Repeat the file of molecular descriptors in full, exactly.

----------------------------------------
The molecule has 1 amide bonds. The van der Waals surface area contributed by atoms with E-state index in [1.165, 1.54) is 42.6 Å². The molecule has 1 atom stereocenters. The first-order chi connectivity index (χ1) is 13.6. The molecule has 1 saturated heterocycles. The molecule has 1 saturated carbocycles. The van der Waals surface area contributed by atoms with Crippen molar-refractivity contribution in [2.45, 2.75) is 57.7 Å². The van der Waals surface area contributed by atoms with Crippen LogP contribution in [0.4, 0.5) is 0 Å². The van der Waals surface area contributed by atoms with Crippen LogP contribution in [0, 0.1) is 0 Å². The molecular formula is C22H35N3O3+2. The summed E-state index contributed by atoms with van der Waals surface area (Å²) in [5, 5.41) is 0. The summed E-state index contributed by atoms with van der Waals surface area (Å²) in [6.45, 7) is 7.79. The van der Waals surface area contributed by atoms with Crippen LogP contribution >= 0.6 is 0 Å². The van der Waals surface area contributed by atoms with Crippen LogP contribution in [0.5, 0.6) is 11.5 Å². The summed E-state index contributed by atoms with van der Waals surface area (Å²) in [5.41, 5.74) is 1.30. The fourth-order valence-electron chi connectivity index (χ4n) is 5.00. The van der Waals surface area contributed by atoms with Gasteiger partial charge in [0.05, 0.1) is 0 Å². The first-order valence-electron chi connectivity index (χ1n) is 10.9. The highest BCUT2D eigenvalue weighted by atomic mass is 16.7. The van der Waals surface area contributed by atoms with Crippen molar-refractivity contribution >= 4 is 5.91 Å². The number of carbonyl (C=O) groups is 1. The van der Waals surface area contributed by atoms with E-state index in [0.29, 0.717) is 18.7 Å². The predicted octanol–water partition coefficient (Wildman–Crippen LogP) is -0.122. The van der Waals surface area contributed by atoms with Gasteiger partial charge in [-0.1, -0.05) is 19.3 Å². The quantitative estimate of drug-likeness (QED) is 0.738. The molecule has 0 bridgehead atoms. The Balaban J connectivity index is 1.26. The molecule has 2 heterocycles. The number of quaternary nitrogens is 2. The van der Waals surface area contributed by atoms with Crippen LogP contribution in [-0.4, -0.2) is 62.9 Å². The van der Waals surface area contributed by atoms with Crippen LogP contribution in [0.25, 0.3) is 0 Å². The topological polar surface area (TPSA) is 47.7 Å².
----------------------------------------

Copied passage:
The molecule has 1 amide bonds. The van der Waals surface area contributed by atoms with E-state index in [1.165, 1.54) is 42.6 Å². The molecule has 1 atom stereocenters. The first-order chi connectivity index (χ1) is 13.6. The molecule has 1 saturated heterocycles. The molecule has 1 saturated carbocycles. The van der Waals surface area contributed by atoms with Crippen molar-refractivity contribution in [2.45, 2.75) is 57.7 Å². The van der Waals surface area contributed by atoms with Crippen LogP contribution in [0.4, 0.5) is 0 Å². The van der Waals surface area contributed by atoms with Crippen LogP contribution in [0, 0.1) is 0 Å². The molecular formula is C22H35N3O3+2. The summed E-state index contributed by atoms with van der Waals surface area (Å²) in [5, 5.41) is 0. The summed E-state index contributed by atoms with van der Waals surface area (Å²) in [6.45, 7) is 7.79. The van der Waals surface area contributed by atoms with Crippen LogP contribution >= 0.6 is 0 Å². The van der Waals surface area contributed by atoms with Crippen LogP contribution in [0.5, 0.6) is 11.5 Å². The summed E-state index contributed by atoms with van der Waals surface area (Å²) in [5.41, 5.74) is 1.30. The fourth-order valence-electron chi connectivity index (χ4n) is 5.00. The van der Waals surface area contributed by atoms with Gasteiger partial charge in [0.05, 0.1) is 0 Å². The first-order valence-electron chi connectivity index (χ1n) is 10.9. The highest BCUT2D eigenvalue weighted by atomic mass is 16.7. The van der Waals surface area contributed by atoms with Crippen molar-refractivity contribution >= 4 is 5.91 Å². The number of carbonyl (C=O) groups is 1. The van der Waals surface area contributed by atoms with E-state index in [0.29, 0.717) is 18.7 Å². The predicted octanol–water partition coefficient (Wildman–Crippen LogP) is -0.122. The van der Waals surface area contributed by atoms with Gasteiger partial charge in [-0.1, -0.05) is 19.3 Å². The quantitative estimate of drug-likeness (QED) is 0.738. The molecule has 0 bridgehead atoms. The Balaban J connectivity index is 1.26. The molecule has 2 heterocycles. The number of quaternary nitrogens is 2. The van der Waals surface area contributed by atoms with Crippen LogP contribution in [-0.4, -0.2) is 62.9 Å². The van der Waals surface area contributed by atoms with Crippen LogP contribution in [0.25, 0.3) is 0 Å². The topological polar surface area (TPSA) is 47.7 Å².